New Springbok coach Rassie Erasmus, in his first Test in charge, will want to see his team tick several boxes when they come up against Wales in Washington today.
Jacques van der Westhuyzen discusses five key areas that will be closely watched by the Bok team’s coaching staff...
It’s a cliché, but the reality is everything does all start up front. Even the Lions, who play free-flowing, attack-minded, running rugby, have a solid set-piece. In fact they’ve scored more tries through their driving maul than from any other play in Super Rugby this season.
And Erasmus is no different to every coach in the world - he’ll want his scrums and line-outs to function properly today.
It matters little that the men in action might not play in the first Test against England; it’s currently one big squad of players who’ll have followed the same training drills, and the Boks need to fire from the off. Today’s match is a big opportunity for especially tighthead prop Wilco Louw, loosehead Ox Nche and new lock Jason Jenkins.
Erasmus’s right-hand man, Jacques Nienaber is widely lauded for his defensive coaching skills so every tackle, push and press will be closely watched.
Positioning, alignment and unity in defence is always crucial in applying pressure on the opposition and it will be hoped the Boks in 2018 are as stingy in letting players past them as the Stormers were some years ago when Erasmus and Nienaber were involved in the coaching set-up there.
A strong defence is something the new coach spoke openly about this last week: “We’re scoring tries but leaking too many ourselves,” he said.
They say tackling and defending are attitude things – that reveal one’s character – well, we’ll see what this new-look Bok squad is made of today.
There is no disputing there’s an excitement factor in the back-three that will run out today; Curwin Bosch, Makazole Mapimpi and Travis Ismaiel have plenty of running in them, and skill to bamboozle any defence.
But, it’s one thing showing off your attacking abilities and quite another when you’re working off the ball.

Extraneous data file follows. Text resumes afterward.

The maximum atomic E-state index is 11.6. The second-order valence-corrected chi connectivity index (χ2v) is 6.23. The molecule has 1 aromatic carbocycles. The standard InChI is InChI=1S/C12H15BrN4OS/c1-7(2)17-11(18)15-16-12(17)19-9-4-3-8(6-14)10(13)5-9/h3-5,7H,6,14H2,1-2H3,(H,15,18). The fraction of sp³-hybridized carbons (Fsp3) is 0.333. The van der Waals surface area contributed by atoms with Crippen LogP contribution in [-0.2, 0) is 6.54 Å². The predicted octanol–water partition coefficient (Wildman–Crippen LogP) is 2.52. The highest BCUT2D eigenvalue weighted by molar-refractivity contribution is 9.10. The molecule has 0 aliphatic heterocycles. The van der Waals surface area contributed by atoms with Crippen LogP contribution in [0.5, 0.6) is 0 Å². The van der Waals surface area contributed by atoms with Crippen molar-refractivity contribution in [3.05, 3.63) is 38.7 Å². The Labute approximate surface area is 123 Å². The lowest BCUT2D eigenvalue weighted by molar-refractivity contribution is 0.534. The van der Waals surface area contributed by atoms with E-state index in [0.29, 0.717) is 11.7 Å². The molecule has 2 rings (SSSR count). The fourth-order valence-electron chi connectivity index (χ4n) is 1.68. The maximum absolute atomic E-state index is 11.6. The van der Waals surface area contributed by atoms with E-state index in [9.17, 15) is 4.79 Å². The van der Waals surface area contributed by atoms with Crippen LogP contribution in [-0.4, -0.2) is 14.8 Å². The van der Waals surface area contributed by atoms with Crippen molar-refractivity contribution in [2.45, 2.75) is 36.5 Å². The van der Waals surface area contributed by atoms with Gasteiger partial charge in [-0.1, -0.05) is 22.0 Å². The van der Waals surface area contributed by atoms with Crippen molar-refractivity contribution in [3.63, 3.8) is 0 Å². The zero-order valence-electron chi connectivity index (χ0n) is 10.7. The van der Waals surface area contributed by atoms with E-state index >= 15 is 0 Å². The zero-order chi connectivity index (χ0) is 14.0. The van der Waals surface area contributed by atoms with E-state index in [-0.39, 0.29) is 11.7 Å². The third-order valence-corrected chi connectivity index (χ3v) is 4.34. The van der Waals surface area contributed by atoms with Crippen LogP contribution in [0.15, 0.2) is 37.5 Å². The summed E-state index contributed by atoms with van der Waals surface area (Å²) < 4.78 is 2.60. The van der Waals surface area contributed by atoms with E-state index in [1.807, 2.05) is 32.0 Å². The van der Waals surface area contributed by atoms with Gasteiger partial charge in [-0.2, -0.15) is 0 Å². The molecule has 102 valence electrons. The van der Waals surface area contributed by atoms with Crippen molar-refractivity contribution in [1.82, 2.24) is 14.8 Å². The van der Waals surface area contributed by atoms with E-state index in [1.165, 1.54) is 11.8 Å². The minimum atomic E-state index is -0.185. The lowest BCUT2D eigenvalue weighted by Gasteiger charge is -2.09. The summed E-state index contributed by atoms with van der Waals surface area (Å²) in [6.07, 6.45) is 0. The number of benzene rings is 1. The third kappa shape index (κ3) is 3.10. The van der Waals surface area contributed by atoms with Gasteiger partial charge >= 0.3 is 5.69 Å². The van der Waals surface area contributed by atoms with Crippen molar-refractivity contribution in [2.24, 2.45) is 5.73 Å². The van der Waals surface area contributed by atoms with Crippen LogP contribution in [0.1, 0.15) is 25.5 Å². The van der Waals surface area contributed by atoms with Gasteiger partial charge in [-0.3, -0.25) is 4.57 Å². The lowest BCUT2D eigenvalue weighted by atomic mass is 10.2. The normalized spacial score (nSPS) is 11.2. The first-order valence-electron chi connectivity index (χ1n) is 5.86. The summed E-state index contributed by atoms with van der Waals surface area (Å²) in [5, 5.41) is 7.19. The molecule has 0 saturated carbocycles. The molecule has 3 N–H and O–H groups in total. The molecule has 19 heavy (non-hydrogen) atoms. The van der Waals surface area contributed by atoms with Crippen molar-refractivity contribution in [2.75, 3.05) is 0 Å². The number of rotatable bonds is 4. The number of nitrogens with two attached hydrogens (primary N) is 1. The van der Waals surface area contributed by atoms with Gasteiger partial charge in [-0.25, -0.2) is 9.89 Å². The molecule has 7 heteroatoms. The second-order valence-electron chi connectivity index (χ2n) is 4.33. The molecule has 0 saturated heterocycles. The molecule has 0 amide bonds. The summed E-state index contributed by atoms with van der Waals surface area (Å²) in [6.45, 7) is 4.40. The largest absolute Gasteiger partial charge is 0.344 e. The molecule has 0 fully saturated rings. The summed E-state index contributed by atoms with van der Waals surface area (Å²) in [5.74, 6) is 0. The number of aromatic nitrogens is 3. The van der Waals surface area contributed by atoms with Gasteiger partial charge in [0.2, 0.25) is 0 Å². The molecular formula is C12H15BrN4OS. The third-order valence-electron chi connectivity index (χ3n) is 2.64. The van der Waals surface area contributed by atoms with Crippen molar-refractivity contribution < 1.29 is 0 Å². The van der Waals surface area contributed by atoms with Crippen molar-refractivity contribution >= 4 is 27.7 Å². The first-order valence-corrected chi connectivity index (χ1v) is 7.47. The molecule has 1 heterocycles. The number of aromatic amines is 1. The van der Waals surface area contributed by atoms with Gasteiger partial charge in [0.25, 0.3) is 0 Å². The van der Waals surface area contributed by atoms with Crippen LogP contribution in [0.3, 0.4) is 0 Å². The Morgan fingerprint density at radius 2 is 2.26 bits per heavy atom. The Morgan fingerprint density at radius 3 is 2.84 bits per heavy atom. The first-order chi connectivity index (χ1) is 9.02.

Too often in recent times Bok teams have been found wanting out wide and at the back, with players being caught out of position and unable to field high balls.
These three men today, and those who’ll run out against England over the next month, have simply got to put their bodies on the line and show they’re ready to be the steady rocks at the back.
The No 9
Erasmus has made it clear he is excited about young Bulls scrumhalf Ivan van Zyl, a player with a good pass and an equally strong kick, and this is his time to shine.
The Boks are desperate to find a scrumhalf or two who can nail down their spot in the team and produce quality performances from one match to the next.
Van Zyl and his back-up today, Embrose Papier, must stand tall and take charge, and show their coach they are, indeed, worth investing in.
Faf de Klerk will start against England, but who’ll sit on the bench as his deputy will be determined by who does what against the Welsh. What an opportunity for the two men who’ll be in action in Washington.
It’s somewhat surprising the Boks don’t have a full-time attack coach - perhaps that job is shared by Erasmus and Nienaber - but in the Lions’ Swys de Bruin, who’s acting as a consultant, they have someone in their midst who’s conjured up plenty of magic at Super Rugby level.
Now, can he do it at Test level? With Elton Jantjies at No 10 - a player who knows De Bruin well and is the key decision-maker for the Lions - the Boks might just be on the right track.
What they dish up and how they vary their attacking play - with runarounds and kicks to the wings - will show what type of game the Boks will deliver in the coming months and years under the new coaching team.